Of course, Klopcic wasn’t really trying to rid the state of fish by putting it on his menu. After all, state officials poisoned the pond, rendering all fish there contaminated and dead. But that didn’t stop Klopcic from using all the freaky publicity from the appearance of the fish to draw customers to his restaurant.

"I had never heard of the fish before the newspapers hit, but when I was in New York City I went to China Town and asked if they had the snakefish. ‘Of course,’ I was told. I brought a dozen back with me to the restaurant."

Yin Yankee Chef Jerry Trice created a special, "Chinese Walking Banana Fish." He wrapped the fish in banana leaves, doused them with a homemade Indonesian curry sauce and basil, smothered them with fresh tomatoes and then roasted them. Trice also prepared the fish as sushi and yakatori.

"The snakehead promotion generated a lot of publicity for us but, more importantly, it created so much traffic," says Klopcic. "On a day we would normally be slow, we had people fighting to get into the restaurant and taste the fish, which, by the way, tastes like halibut."

Customers are always looking for something to break up their mundane routine, he says. "There are so many ways we, as restaurant operators, can create excitement that draws people to us. And a lot of times, its right in front of our eyes in the newspaper."



When you have 13 restaurants in the Columbus, Ohio, area like Cameron Mitchell, what more could you want? Well, maybe a 14th, 15th and so on. And, maybe a full-service bakery to supply all your restaurants with bread.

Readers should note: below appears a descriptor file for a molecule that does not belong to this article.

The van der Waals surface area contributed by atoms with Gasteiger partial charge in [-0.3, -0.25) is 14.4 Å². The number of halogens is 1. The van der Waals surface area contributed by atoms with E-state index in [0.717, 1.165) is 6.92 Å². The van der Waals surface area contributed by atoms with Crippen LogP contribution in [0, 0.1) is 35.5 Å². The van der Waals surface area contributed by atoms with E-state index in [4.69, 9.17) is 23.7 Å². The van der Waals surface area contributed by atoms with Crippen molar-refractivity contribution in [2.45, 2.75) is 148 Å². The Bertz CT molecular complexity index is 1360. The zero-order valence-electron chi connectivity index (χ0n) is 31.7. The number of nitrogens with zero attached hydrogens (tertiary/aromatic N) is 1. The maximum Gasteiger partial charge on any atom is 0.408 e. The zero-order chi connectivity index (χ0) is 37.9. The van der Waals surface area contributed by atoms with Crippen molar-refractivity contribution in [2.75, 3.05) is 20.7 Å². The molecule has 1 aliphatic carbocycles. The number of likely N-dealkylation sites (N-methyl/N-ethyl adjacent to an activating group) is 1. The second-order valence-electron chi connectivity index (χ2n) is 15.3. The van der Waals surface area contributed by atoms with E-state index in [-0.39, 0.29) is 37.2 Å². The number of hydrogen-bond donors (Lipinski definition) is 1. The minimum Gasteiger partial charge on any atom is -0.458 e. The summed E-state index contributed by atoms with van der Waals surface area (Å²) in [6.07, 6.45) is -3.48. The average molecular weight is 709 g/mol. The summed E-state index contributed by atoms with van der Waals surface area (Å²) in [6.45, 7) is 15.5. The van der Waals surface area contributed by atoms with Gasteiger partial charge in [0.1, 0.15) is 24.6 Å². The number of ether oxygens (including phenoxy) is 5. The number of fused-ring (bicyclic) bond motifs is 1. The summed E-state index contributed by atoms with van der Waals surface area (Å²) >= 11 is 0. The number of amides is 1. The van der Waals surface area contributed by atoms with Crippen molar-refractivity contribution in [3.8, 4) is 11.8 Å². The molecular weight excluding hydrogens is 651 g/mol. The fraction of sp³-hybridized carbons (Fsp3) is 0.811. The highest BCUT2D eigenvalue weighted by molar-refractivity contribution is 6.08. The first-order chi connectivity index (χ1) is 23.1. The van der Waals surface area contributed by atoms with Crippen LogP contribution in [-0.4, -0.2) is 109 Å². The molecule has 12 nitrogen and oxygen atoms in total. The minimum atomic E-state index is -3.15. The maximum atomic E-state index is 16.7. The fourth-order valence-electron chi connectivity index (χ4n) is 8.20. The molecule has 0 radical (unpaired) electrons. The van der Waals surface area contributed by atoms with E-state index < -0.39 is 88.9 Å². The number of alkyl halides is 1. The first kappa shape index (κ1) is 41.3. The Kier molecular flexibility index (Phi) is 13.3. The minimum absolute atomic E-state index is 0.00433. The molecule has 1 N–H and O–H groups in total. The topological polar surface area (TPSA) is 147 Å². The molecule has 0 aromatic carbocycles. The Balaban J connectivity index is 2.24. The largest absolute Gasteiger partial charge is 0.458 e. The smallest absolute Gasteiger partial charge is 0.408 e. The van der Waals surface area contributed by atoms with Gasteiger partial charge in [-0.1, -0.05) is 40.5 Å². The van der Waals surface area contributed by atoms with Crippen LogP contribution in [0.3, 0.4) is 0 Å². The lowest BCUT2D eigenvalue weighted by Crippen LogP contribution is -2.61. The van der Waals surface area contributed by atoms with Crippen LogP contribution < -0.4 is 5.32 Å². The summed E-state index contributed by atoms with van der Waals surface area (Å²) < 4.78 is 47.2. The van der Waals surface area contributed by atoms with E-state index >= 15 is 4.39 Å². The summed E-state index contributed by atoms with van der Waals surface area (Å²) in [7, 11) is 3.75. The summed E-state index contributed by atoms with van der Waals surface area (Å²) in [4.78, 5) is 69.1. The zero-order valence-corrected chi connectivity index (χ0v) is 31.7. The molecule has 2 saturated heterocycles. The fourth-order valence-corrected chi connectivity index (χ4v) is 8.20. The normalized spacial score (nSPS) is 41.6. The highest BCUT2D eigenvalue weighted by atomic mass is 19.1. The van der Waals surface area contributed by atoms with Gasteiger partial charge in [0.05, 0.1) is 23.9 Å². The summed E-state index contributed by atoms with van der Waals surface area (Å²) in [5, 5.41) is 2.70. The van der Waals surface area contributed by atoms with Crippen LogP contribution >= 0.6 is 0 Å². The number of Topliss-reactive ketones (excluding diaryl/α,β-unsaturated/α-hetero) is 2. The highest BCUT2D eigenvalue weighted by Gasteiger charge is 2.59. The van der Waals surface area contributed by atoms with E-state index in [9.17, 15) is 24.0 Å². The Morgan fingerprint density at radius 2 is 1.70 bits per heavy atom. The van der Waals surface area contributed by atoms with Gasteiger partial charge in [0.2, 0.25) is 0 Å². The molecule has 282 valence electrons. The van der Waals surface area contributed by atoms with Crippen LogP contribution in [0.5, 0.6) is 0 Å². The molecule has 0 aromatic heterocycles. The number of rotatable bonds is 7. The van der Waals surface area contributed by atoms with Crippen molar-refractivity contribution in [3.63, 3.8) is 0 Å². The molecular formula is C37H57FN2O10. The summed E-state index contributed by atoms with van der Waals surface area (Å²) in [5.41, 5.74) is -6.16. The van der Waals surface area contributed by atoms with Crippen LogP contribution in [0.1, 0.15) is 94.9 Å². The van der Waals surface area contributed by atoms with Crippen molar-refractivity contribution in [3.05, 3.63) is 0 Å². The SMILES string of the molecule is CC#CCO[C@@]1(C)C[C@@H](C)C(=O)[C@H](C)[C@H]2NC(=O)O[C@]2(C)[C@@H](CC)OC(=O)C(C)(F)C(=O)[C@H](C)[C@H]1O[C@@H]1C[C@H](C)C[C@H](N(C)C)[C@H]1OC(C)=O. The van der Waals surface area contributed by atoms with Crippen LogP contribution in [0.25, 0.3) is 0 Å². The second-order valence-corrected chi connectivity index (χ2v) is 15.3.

The 14th and 15th restaurants are most certainly on the horizon, but the bakery recently became a reality when Cameron Mitchell Restaurants bought Tapatio Bread Co., including its recipes and its nine-member staff. Before Tapatio became part of Mitchell’s portfolio, his company was buying bread specially baked for his restaurants from local bakeries to the tune of $250,000 a year. It’s a whole new story with a bakery now in his stable.

"We spent just a little over $150,000 to buy the bakery and refit it to our standards," Mitchell explains. "It took us about nine months to recoup the investment."

The bakery, which also serves as a retail market that serves soup and sandwiches during lunch, generates a healthy profit on its own. After subtracting the cost of producing bread for all of the restaurants, Mitchell estimates that he is saving $200,000 a year.

"Even though we were having bread baked freshly for our restaurants every day, we weren’t getting credit for it from our customers," he says. "Now, with our own bakery, customers are aware through marketing efforts that we are producing our own breads, which adds considerable value to their experience."

Mitchell says the bakery also gives his restaurants better control over what they’re serving to customers. And, and anyone time, his restaurants take on from two to three dozen apprentices, who now must spend time in the bakery learning the business.

"It was a great investment and it’s paying off beautifully," Mitchell beams.